Monday, October 26, 2020

LUMP East in the Age of Coronavirus

Yesterday was the Fall get together and photo walk of the League of Upper Midwest Pinholers. I’m sort of an honorary member. I’ve never made it to one of their events but I try to do something to show my solidarity when they’re getting together in the Twin Cities. This year they had to forego the breakfast portion of the day and met outside at the Minnesota State Fairgrounds in St. Paul where they could interact at a proper social distance. I don’t live in such a grand metropolis so the best I could do was the Winnebago County Fairgrounds.

Lately the fairgrounds is the Covid-19 testing site for the county. In order to safely control traffic, instead of the normal entrance, they’re using the one just down the road normally used during the fair to bring in livestock. There’s no testing on Sundays so I didn’t have to worry about getting in the way.


Wisconsin is one of the current hotspots and Winnebago County one of the hotter spots in the state lately. The parking lot is full of traffic cones defining numbered lanes to keep things organized for the drive-though testing. There’s been over 2500 new cases in the last two weeks with a 13% positivity rate so this has been quite a busy place.

They set up this very makeshift looking booth to register people coming to get tested.


Unlike the Minnesota State Fairgrounds which has been around for over a century and has numerous permanent buildings, Winnebago County’s facility has only been here since about 1990. Other than the animal barns, the only building is the Exhibition Hall.


There is a rather large grandstand which hosts car racing and a few festivals during the rest of the year.

The grandstand itself is fenced-in and locked. I noticed the gate to the inside was open. I went in to get a view of the bleachers.


It had rained nearly three inches from Wednesday through Friday. About the time I got to where I wanted to take the photograph, I noticed about a two inch layer of muddy clay was clinging to my shoes. I didn’t think about it until I got home and most of it had scraped off, so this will have to do for the official footograph.


A group photograph is traditional for this sort of event. I wasn’t within a quarter mile of anyone at the Fairgrounds so I didn’t have to wear the mask but if I had been together with the rest of the League, this is what I would have looked like.


To lighten things up, I’ll include one of my efforts from several years back when my mustache wasn’t entirely grey yet. On the f295 post where they were sharing the results of their walk, I posted this with the comment: “The more I think about being like Minnesota, the more I look like Wisconsin.’


All the black and white images were done with the 55mm front on the 6x9cm Variable Cuboid with Ilford Delta 400 semistand developed in Rodinal 1:100 except for the footograph which was done with the Pinhole Lab Camera at 60mm on Artista.edu grade two paper developed in the Rodinal I had used for the film. The color picture was done with The Populist on 35mm Walgreens' Studio 200.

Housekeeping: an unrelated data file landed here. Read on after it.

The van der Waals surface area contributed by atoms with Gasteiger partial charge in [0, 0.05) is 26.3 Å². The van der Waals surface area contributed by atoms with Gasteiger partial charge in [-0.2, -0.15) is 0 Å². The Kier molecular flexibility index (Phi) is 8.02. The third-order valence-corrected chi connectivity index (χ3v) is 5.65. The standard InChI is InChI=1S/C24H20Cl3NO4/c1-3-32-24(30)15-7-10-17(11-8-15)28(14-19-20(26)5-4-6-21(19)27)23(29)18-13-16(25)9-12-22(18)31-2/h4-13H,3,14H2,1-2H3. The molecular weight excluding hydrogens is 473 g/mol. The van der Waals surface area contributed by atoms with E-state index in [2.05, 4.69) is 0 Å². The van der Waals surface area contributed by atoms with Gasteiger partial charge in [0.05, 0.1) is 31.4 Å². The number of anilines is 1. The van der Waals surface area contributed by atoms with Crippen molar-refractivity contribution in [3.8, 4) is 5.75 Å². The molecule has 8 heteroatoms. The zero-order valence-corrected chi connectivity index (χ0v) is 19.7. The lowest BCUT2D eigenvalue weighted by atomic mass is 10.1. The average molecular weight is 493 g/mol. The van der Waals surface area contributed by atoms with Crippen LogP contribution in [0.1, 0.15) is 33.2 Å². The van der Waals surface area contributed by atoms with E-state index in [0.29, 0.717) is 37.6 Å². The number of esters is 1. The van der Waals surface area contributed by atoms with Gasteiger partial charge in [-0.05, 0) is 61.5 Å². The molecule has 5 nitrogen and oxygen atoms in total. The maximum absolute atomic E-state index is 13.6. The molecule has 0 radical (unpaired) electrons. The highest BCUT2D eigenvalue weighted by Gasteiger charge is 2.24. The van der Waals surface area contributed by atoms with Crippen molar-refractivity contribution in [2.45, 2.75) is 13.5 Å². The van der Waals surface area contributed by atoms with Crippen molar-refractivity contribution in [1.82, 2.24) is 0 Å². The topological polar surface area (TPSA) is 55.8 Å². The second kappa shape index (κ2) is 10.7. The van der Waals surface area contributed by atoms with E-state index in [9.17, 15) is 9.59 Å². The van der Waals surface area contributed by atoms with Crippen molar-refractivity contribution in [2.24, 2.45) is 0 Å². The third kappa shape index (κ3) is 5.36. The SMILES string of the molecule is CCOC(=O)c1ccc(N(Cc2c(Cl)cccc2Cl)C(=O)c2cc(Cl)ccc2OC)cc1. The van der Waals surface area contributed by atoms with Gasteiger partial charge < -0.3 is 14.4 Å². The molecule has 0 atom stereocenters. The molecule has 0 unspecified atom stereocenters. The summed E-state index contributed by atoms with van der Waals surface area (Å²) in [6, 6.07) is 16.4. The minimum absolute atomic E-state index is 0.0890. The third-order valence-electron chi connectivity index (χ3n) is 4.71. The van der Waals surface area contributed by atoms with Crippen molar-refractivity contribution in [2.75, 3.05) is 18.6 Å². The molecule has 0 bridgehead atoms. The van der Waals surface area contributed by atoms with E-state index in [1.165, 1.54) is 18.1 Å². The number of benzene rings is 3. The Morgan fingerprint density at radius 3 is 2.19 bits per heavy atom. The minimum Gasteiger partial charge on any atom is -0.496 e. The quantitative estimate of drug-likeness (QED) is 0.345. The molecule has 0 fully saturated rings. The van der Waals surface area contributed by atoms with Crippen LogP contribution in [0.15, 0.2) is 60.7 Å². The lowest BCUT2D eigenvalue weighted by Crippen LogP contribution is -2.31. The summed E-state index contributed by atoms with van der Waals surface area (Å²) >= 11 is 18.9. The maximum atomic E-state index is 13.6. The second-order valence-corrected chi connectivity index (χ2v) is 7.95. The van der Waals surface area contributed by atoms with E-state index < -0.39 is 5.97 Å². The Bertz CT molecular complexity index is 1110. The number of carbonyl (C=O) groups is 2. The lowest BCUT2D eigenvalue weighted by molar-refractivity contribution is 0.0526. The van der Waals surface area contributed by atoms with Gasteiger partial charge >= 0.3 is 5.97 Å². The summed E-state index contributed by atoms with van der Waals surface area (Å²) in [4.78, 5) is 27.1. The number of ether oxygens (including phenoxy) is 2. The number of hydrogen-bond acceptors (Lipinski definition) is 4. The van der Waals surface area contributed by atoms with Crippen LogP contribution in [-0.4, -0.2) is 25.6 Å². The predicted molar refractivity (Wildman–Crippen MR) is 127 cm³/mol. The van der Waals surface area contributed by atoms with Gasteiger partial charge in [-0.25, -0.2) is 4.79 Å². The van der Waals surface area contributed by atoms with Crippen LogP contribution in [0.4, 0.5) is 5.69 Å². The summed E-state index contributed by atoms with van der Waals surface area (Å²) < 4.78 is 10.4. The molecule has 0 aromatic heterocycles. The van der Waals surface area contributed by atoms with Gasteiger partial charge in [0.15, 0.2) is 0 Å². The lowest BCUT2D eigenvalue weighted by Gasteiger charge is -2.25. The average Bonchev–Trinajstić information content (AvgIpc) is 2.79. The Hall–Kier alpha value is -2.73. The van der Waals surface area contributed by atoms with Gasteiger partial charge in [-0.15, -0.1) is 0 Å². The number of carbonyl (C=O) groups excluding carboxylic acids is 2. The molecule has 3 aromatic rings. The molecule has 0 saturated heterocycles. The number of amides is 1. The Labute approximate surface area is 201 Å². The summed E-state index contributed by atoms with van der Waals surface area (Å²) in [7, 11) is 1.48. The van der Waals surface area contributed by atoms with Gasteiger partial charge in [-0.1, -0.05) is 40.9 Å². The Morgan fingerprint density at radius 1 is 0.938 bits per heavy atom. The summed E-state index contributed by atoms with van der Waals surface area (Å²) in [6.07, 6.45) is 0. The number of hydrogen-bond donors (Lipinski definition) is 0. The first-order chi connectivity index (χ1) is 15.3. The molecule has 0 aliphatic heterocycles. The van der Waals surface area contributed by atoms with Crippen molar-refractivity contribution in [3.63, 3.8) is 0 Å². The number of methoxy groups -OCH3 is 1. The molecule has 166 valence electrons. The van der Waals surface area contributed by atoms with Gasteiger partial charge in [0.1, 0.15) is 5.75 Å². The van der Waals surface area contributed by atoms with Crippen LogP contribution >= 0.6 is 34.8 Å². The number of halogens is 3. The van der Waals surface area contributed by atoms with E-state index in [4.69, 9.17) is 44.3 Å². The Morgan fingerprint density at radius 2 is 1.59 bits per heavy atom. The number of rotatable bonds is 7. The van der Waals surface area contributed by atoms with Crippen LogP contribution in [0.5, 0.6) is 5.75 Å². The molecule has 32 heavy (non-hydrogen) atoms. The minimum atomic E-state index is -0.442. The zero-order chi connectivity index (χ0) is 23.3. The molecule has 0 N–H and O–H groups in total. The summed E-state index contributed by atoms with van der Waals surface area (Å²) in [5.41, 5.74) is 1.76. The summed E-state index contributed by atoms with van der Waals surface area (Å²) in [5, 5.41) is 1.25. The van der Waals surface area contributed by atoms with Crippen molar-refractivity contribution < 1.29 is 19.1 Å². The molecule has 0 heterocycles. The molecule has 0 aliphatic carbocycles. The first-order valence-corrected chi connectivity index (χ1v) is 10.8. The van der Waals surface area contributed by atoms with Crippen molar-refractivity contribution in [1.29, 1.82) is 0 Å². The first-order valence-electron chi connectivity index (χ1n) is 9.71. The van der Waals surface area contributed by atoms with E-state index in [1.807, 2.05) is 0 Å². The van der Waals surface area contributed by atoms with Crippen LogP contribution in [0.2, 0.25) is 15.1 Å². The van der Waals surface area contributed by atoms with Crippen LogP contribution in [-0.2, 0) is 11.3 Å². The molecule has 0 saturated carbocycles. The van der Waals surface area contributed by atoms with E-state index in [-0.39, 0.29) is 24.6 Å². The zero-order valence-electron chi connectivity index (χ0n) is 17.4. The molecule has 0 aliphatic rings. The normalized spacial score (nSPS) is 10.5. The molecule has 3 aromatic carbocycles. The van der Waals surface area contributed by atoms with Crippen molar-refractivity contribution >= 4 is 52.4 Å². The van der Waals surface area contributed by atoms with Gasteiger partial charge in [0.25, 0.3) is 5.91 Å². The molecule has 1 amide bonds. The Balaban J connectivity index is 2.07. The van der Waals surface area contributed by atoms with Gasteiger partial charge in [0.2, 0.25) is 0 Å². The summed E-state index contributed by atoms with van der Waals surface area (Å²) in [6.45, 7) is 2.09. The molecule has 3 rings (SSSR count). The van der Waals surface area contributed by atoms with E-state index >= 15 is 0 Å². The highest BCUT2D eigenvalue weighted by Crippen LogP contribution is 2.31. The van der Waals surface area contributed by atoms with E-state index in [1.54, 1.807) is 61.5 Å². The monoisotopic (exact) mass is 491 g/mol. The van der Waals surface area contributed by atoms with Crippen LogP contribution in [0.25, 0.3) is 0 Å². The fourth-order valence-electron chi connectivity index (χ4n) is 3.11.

Thursday, October 22, 2020

Autumn Expressionism

I had a conversation the other day with a Product Design student who is developing a pretty neat pinhole camera for her thesis. She wanted to interview pinholers as part of her project. One of the questions she asked is what I liked about pinhole. I talked about the fascination of how the image was formed with such a simple and basic system, how I could build the whole camera myself and the process of carefully previsualizing the picture. One thing I found it harder to express was why I like the images pinholes make. Trying to describe it, the term painterly always comes into my head. When I say that I guiltily recall Alfred Stieglitz and Ansel Adam’s strident positions on “pure“ photography and rejection of any association with painting or other earlier art forms. That was probably valid in the early 20th century but one of the values one now hears of pinhole and other alternative methods is the need for some variation to that f64 sensibility. 

So now how I’ve come to think of it is that I like paintings that remind me of pinhole photography. That includes Abstract Expressionism.

Riding around on my bicycle recently, like everyone, I’ve been struck by the beauty of the fall colors but also concerned of what a cliché the subject was. Maybe closing in and filling the frame with the foliage to create an abstraction rather than capturing a scenic landscape would be a bit different approach.

A narrow angle camera would facilitate filling the frame with what are some relatively distant objects that are high in the air. Also, my recent work with 2.5 x 10 inch negatives in the Pinhole Lab Camera has gotten me thinking about larger negatives. On a somewhat dark and cloudy afternoon, I set out for a walk around my neighborhood with the 200mm front on the 6x9cm Variable Cuboid loaded with Portra 400.

Red Maples have the starring role in this ecosystem. I usually am a little self-conscious taking photographs in a public place. This time I found it amusing to think about what the rush hour drivers on Jackson Street were thinking about this guy on the curb with the cardboard box on top the tripod.


The branches are as much a graphic element as the brilliant leaves.


A smaller tree contrasted against the green background with the long camera somewhat flattening the perspective.


The transition with just the branch tips lit up is as interesting as the full blown color display.